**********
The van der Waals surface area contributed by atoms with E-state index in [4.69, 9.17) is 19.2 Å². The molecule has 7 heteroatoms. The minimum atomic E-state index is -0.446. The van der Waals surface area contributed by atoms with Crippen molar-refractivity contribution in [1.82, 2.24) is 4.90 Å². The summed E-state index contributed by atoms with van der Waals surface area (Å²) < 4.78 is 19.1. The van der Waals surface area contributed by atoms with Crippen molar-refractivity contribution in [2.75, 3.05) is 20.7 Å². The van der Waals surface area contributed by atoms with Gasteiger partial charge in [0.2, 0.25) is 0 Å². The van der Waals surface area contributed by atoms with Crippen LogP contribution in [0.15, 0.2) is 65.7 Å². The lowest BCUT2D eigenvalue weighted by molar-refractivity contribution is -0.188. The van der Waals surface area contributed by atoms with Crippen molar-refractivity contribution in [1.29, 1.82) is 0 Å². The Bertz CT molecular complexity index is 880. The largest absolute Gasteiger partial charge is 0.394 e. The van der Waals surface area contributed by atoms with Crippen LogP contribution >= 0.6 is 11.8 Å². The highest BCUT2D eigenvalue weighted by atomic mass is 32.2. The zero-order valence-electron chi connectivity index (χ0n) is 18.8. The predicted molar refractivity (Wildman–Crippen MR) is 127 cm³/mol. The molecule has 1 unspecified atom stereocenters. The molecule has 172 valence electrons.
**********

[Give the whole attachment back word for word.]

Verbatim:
The van der Waals surface area contributed by atoms with E-state index in [4.69, 9.17) is 19.2 Å². The molecule has 7 heteroatoms. The minimum atomic E-state index is -0.446. The van der Waals surface area contributed by atoms with Crippen molar-refractivity contribution in [1.82, 2.24) is 4.90 Å². The summed E-state index contributed by atoms with van der Waals surface area (Å²) < 4.78 is 19.1. The van der Waals surface area contributed by atoms with Crippen molar-refractivity contribution in [2.75, 3.05) is 20.7 Å². The van der Waals surface area contributed by atoms with Gasteiger partial charge in [0.2, 0.25) is 0 Å². The van der Waals surface area contributed by atoms with Crippen LogP contribution in [0.15, 0.2) is 65.7 Å². The lowest BCUT2D eigenvalue weighted by molar-refractivity contribution is -0.188. The van der Waals surface area contributed by atoms with Crippen molar-refractivity contribution in [1.29, 1.82) is 0 Å². The Bertz CT molecular complexity index is 880. The largest absolute Gasteiger partial charge is 0.394 e. The van der Waals surface area contributed by atoms with Crippen LogP contribution >= 0.6 is 11.8 Å². The highest BCUT2D eigenvalue weighted by atomic mass is 32.2. The zero-order valence-electron chi connectivity index (χ0n) is 18.8. The predicted molar refractivity (Wildman–Crippen MR) is 127 cm³/mol. The molecule has 1 unspecified atom stereocenters. The molecule has 172 valence electrons.